The primary end point of the trial was the difference in AUC between DBT and DM corresponding to the entire patient population. In addition, we report subgroup analyses corresponding to the change in AUC for the 4 different breast classes and 2 lesion types.
The standard error of the change in AUC was estimated using a fully crossed (all virtual patients were imaged in both modalities), multiple-reader, multiple-case analysis using the iMRMC software (available at https://github.com/DIDSR/iMRMC).38 The trial was sized during a pilot study for an SE of 0.01 in change in AUC, lower than the uncertainty seen in the comparative human trial. To prevent bias, DBT performance was not analyzed as models were developed during prepilot stages. We considered 2-sided 95% confidence intervals (level of significance, P < .05).
In this simulated trial, computational readers analyzed 31 055 DM and 27 960 DBT cases from 2986 virtual patients with the following Breast Imaging Reporting and Data System densities: 286 (9.6%) extremely dense, 1200 (40.2%) heterogeneously dense, 1200 (40.2%) scattered fibroglandular densities, and 300 (10.0%) almost entirely fat.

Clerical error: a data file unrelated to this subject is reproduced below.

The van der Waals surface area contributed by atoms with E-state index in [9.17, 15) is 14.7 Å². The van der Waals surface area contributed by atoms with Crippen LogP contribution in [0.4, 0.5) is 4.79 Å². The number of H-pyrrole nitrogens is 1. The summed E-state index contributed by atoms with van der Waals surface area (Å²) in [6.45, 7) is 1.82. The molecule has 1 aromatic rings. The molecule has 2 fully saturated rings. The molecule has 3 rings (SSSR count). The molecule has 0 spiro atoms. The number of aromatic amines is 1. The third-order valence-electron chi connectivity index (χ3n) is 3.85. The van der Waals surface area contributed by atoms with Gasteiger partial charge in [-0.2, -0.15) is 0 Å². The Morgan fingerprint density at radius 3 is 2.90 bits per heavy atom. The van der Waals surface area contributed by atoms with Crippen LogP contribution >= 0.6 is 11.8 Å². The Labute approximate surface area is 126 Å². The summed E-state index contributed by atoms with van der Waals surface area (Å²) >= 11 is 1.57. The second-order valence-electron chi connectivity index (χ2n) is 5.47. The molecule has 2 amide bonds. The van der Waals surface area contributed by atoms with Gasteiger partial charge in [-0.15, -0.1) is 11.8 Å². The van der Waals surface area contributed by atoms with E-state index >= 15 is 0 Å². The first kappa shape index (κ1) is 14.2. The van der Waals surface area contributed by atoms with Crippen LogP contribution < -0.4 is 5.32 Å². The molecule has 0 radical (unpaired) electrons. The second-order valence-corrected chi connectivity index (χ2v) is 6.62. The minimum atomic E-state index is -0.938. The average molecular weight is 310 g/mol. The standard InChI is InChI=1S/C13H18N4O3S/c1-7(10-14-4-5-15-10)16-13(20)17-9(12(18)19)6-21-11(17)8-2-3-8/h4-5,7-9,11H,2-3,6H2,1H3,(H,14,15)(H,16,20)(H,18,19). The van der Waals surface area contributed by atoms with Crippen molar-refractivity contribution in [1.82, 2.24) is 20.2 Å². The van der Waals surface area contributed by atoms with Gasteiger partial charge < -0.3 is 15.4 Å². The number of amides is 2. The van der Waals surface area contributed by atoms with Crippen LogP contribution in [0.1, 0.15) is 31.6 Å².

A total of 2986 images of virtual patients were obtained for both modalities. The demographic characteristics of the cohort were designed to mirror the comparative trial in breast size, compressed thickness, and radiographic density (Table 1). The mean (SE) AGD for the trial population was 0.94 (0.04) mGy and 1.38 (0.06) mGy for DM and DBT, respectively. The AGD increased from dense (0.74 mGy for DM and 1.09 mGy for DBT) to fatty (1.14 mGy for DM and 1.66 mGy for DBT). Although relating in silico and comparative AGD estimates is not straightforward (eAppendix 4 in the Supplement), in silico AGD levels derived from automatic exposure control settings for virtual patients39 were within 15% of the AGD values in the comparative trial (eFigure 6 in the Supplement). Anatomical image textures were characterized by calculated power-law exponents40 (β [SE]) of 3.88 (0.20) and 2.45 (0.35) for DM and DBT, respectively, decreasing from dense to fatty breasts as expected. This reduction in β for DBT (approximately 0.7) is consistent with observations made on patient DM and DBT images41 (eAppendix 5 and eFigure 7 in the Supplement).